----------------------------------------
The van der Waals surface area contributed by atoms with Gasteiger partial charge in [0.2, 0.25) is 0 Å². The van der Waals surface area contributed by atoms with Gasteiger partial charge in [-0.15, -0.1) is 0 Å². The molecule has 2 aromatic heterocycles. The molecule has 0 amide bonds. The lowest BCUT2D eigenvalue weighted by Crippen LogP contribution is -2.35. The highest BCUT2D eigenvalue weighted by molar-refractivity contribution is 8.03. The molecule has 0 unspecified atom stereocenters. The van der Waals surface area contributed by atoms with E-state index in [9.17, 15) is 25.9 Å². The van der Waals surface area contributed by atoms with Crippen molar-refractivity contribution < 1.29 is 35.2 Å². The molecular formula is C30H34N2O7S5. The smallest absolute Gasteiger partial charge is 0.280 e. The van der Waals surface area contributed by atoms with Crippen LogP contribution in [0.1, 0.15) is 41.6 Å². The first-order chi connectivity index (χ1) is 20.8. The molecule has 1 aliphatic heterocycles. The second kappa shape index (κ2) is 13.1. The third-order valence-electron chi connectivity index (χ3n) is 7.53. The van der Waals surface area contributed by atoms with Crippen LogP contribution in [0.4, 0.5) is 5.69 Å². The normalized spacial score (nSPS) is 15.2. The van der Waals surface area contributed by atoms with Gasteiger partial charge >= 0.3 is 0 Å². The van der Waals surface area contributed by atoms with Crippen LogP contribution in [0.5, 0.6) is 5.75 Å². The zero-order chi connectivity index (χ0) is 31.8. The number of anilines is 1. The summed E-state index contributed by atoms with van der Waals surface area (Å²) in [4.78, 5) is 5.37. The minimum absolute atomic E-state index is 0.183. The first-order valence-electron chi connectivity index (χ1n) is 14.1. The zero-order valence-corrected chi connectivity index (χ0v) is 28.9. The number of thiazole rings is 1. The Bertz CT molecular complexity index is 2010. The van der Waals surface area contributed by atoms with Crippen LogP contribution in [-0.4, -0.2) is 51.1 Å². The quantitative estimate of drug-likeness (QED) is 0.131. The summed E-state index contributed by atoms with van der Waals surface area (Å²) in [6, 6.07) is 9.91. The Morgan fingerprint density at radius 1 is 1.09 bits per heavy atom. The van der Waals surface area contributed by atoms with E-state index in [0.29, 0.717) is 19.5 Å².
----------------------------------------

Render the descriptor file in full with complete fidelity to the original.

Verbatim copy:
The van der Waals surface area contributed by atoms with Gasteiger partial charge in [0.2, 0.25) is 0 Å². The van der Waals surface area contributed by atoms with Gasteiger partial charge in [-0.15, -0.1) is 0 Å². The molecule has 2 aromatic heterocycles. The molecule has 0 amide bonds. The lowest BCUT2D eigenvalue weighted by Crippen LogP contribution is -2.35. The highest BCUT2D eigenvalue weighted by molar-refractivity contribution is 8.03. The molecule has 0 unspecified atom stereocenters. The van der Waals surface area contributed by atoms with E-state index in [9.17, 15) is 25.9 Å². The van der Waals surface area contributed by atoms with Crippen molar-refractivity contribution < 1.29 is 35.2 Å². The molecular formula is C30H34N2O7S5. The smallest absolute Gasteiger partial charge is 0.280 e. The van der Waals surface area contributed by atoms with Crippen LogP contribution in [0.1, 0.15) is 41.6 Å². The first-order chi connectivity index (χ1) is 20.8. The molecule has 1 aliphatic heterocycles. The second kappa shape index (κ2) is 13.1. The third-order valence-electron chi connectivity index (χ3n) is 7.53. The van der Waals surface area contributed by atoms with Crippen LogP contribution in [0.4, 0.5) is 5.69 Å². The normalized spacial score (nSPS) is 15.2. The van der Waals surface area contributed by atoms with Gasteiger partial charge >= 0.3 is 0 Å². The van der Waals surface area contributed by atoms with Crippen LogP contribution in [0.5, 0.6) is 5.75 Å². The zero-order chi connectivity index (χ0) is 31.8. The number of anilines is 1. The summed E-state index contributed by atoms with van der Waals surface area (Å²) in [4.78, 5) is 5.37. The minimum absolute atomic E-state index is 0.183. The first-order valence-electron chi connectivity index (χ1n) is 14.1. The zero-order valence-corrected chi connectivity index (χ0v) is 28.9. The number of thiazole rings is 1. The Bertz CT molecular complexity index is 2010. The van der Waals surface area contributed by atoms with Crippen LogP contribution in [-0.4, -0.2) is 51.1 Å². The quantitative estimate of drug-likeness (QED) is 0.131. The summed E-state index contributed by atoms with van der Waals surface area (Å²) in [6, 6.07) is 9.91. The Morgan fingerprint density at radius 1 is 1.09 bits per heavy atom. The van der Waals surface area contributed by atoms with E-state index in [0.29, 0.717) is 19.5 Å².